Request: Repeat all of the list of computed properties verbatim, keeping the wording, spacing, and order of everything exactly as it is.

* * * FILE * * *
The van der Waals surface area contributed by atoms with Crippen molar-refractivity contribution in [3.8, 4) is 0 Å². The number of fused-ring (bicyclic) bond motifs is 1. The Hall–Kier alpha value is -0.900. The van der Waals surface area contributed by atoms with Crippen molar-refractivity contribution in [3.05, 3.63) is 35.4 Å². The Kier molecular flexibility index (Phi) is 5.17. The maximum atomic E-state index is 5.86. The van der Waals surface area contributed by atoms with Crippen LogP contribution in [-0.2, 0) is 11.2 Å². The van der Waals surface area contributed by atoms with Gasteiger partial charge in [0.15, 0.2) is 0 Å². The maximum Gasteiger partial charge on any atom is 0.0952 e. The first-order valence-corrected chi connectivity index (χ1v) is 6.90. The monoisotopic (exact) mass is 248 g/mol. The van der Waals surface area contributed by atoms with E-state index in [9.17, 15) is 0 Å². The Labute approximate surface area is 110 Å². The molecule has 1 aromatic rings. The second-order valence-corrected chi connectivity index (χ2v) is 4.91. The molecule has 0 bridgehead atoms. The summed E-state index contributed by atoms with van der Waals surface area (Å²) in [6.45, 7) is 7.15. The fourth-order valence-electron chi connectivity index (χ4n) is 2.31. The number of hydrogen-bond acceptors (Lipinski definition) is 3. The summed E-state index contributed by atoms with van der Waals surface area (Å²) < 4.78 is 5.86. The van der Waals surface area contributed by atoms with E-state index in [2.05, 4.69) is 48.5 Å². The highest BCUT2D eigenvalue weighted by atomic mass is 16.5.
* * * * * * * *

The van der Waals surface area contributed by atoms with Crippen molar-refractivity contribution in [3.8, 4) is 0 Å². The number of fused-ring (bicyclic) bond motifs is 1. The Hall–Kier alpha value is -0.900. The van der Waals surface area contributed by atoms with Crippen molar-refractivity contribution in [3.05, 3.63) is 35.4 Å². The Kier molecular flexibility index (Phi) is 5.17. The maximum atomic E-state index is 5.86. The van der Waals surface area contributed by atoms with Crippen LogP contribution in [-0.2, 0) is 11.2 Å². The van der Waals surface area contributed by atoms with Gasteiger partial charge in [0.15, 0.2) is 0 Å². The maximum Gasteiger partial charge on any atom is 0.0952 e. The first-order valence-corrected chi connectivity index (χ1v) is 6.90. The monoisotopic (exact) mass is 248 g/mol. The van der Waals surface area contributed by atoms with E-state index in [9.17, 15) is 0 Å². The Labute approximate surface area is 110 Å². The molecule has 1 aromatic rings. The second-order valence-corrected chi connectivity index (χ2v) is 4.91. The molecule has 0 bridgehead atoms. The summed E-state index contributed by atoms with van der Waals surface area (Å²) in [6.45, 7) is 7.15. The fourth-order valence-electron chi connectivity index (χ4n) is 2.31. The number of hydrogen-bond acceptors (Lipinski definition) is 3. The summed E-state index contributed by atoms with van der Waals surface area (Å²) < 4.78 is 5.86. The van der Waals surface area contributed by atoms with E-state index in [2.05, 4.69) is 48.5 Å². The highest BCUT2D eigenvalue weighted by atomic mass is 16.5.